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  1. #1

    Default green surface corrosion on copper water pipe

    What is the green surface corrosion on copper water pipe in my home?
    Is it harmful to the pipe or the sweat joints?
    How can I remove it and keep it off?

  2. #2
    Join Date
    Aug 2007
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    Default Re: green surface corrosion on copper water pipe

    If the green colored corrosion is located at points of many or all soldered connections then likely it's from the acid flux used during the soldering.--- very common occurrence.

    Typically someone that's experienced with soldering plumbing will use a wet cloth to wipe off the excess flux immediately after soldering. Unfortunately many DIY'ers who don't know any better or lazy hack plumbers skip this step.

    How can I remove it and keep it off?

    As for cleaning --- there's a couple of ways that would work.

    1 - heat the area enough to reactivate the residual acid flux and wipe off with a wet rag.
    This can be a little tricky if you are unsure what you are doing. You don't want too much heat to loosen the solder and compromise the connection . Though having the lines filled with water makes it more difficult to heat the solder enough to loosen --- it still can happen.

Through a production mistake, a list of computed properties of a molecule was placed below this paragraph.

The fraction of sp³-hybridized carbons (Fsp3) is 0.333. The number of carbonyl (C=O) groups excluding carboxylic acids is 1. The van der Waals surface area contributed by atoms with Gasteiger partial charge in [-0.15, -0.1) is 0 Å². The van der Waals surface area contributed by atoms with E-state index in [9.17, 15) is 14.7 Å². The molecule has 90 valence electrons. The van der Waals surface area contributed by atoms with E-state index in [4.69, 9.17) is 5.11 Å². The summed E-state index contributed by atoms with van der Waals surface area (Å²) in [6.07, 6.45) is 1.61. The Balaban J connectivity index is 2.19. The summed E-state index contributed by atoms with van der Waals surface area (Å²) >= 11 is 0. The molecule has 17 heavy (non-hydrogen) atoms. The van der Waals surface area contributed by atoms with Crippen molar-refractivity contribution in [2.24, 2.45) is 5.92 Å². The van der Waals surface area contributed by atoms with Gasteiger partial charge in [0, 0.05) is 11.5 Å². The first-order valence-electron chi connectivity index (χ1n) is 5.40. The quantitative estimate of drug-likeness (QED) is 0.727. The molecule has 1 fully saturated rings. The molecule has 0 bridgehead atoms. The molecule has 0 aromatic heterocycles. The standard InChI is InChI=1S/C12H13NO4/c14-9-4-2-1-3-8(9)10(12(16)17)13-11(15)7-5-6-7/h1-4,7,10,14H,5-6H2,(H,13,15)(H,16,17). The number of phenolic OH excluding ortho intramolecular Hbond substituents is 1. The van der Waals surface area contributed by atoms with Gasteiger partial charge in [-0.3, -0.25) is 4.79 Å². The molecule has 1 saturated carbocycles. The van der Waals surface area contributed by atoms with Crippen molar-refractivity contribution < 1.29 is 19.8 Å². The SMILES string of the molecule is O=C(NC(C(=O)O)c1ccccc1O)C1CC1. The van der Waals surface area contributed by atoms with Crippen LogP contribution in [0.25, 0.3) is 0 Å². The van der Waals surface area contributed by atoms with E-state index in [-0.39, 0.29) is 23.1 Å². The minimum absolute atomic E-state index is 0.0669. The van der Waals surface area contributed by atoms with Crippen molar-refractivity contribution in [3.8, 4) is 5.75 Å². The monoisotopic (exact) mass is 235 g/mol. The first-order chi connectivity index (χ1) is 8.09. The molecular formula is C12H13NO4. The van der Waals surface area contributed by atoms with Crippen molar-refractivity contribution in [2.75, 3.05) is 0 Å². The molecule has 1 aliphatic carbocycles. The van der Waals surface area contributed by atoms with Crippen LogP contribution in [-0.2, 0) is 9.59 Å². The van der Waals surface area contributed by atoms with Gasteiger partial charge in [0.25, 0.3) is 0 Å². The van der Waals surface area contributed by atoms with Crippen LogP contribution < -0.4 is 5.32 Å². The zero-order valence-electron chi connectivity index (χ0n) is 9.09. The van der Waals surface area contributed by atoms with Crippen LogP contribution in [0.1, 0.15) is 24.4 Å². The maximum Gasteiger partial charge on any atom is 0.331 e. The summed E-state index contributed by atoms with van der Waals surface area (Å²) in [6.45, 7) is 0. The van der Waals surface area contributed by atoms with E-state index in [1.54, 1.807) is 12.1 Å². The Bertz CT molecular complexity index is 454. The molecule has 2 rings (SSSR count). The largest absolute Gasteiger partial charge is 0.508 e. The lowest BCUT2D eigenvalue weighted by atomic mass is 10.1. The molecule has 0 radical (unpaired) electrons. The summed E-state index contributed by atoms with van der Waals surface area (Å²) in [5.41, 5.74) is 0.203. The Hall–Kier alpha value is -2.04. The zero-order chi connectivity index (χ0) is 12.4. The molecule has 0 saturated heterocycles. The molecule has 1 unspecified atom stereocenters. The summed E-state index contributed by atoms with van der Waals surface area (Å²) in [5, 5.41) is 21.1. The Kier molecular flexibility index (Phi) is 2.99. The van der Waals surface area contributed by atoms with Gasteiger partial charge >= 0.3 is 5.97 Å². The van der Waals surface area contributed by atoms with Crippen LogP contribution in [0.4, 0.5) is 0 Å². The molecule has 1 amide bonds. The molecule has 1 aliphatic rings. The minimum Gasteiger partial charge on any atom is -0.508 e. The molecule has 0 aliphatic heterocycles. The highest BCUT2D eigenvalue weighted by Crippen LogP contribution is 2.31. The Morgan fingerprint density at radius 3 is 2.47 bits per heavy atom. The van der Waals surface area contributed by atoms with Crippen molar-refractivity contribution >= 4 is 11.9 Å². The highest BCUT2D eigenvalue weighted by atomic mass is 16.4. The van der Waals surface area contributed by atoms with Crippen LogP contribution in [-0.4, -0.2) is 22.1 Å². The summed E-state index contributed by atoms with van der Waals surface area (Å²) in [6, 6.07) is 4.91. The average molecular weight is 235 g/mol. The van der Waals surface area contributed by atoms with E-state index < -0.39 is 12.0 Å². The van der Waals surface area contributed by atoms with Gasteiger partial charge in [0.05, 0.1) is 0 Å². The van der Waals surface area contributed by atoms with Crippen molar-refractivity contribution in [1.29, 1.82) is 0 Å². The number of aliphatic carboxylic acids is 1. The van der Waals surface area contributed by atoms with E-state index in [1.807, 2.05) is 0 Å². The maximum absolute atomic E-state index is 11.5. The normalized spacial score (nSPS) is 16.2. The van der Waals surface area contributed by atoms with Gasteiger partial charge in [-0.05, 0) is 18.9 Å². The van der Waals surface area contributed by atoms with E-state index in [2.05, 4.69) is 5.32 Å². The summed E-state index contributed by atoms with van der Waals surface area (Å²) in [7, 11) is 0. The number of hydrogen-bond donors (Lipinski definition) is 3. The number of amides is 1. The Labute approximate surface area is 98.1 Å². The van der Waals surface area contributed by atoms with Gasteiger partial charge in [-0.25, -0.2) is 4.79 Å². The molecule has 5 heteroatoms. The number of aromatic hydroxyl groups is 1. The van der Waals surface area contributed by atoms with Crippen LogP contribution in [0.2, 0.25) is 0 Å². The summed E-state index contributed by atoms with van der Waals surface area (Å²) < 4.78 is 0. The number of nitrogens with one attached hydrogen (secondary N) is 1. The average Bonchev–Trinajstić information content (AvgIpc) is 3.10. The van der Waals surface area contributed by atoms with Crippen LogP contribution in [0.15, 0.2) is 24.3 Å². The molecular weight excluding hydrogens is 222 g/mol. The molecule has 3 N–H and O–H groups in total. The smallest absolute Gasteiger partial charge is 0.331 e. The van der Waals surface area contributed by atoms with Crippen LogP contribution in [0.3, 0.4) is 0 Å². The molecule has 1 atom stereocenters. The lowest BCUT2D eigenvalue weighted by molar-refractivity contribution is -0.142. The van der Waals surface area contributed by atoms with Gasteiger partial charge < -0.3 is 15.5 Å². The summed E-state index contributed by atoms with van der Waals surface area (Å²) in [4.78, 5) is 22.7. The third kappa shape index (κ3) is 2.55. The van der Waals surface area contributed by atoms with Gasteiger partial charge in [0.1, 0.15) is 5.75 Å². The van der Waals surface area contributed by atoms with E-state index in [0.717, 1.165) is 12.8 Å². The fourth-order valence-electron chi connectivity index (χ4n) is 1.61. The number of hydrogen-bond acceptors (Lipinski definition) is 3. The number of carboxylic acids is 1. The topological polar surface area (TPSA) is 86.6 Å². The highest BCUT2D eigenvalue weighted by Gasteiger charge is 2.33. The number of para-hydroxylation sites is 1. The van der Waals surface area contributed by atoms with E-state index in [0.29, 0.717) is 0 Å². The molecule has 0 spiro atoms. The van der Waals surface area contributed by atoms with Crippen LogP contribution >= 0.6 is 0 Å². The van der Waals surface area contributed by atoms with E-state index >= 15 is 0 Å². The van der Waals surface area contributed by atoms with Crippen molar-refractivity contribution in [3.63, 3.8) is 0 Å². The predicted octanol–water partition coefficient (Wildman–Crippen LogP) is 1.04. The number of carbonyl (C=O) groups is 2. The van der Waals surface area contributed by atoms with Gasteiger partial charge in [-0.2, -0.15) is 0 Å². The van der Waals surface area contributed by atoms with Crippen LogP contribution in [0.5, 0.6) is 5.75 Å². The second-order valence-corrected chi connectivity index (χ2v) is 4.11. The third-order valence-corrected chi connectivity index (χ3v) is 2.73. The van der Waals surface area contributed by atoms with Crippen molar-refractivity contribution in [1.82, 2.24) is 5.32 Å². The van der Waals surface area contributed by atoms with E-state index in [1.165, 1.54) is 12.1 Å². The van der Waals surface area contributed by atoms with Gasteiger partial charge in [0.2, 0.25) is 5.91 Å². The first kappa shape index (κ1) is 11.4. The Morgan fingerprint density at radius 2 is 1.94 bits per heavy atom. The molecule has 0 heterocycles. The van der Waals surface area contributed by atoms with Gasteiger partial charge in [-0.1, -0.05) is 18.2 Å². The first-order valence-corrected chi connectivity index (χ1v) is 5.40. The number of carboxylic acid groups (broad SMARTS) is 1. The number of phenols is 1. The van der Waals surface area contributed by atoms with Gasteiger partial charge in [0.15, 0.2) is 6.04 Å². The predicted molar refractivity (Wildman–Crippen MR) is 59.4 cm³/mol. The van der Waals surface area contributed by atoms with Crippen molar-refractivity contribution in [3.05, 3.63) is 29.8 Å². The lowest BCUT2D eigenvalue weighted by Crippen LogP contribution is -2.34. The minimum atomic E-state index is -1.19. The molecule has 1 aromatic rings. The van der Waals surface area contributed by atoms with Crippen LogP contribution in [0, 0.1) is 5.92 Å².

2 - use emery cloth to sand off the corrosion along with the acid flux --- so the area has nice shinny copper ---- and wipe off with a wet rag.



    Is it harmful to the pipe or the sweat joints?
    Depends who you talk to .
    There's plenty of speculation mainly on internet forums this type of situation is the source of leaks.

    I can say from experience I've seen plenty of 50+ year old soldered copper with the green corrosion that hasn't shown signs of leaking from residual flux. Usually will find issues from poor soldering.


    However --- if a leak is present this too will show signs of green corrosion.
    Typically a leak will be somewhat easy to identify --- either by the area being wet and/or white crusty calcium buildup ---depending on the water quality.

    In this case this calls for a repair to be done. That joint would need to be disassembled -- cleaned -- new flux applied -- re soldered -- followed by wiping off the excess residual flux after soldering.


    Hopefully this helps.
    "" an ounce of perception -- a pound of obscure "
    - Rush

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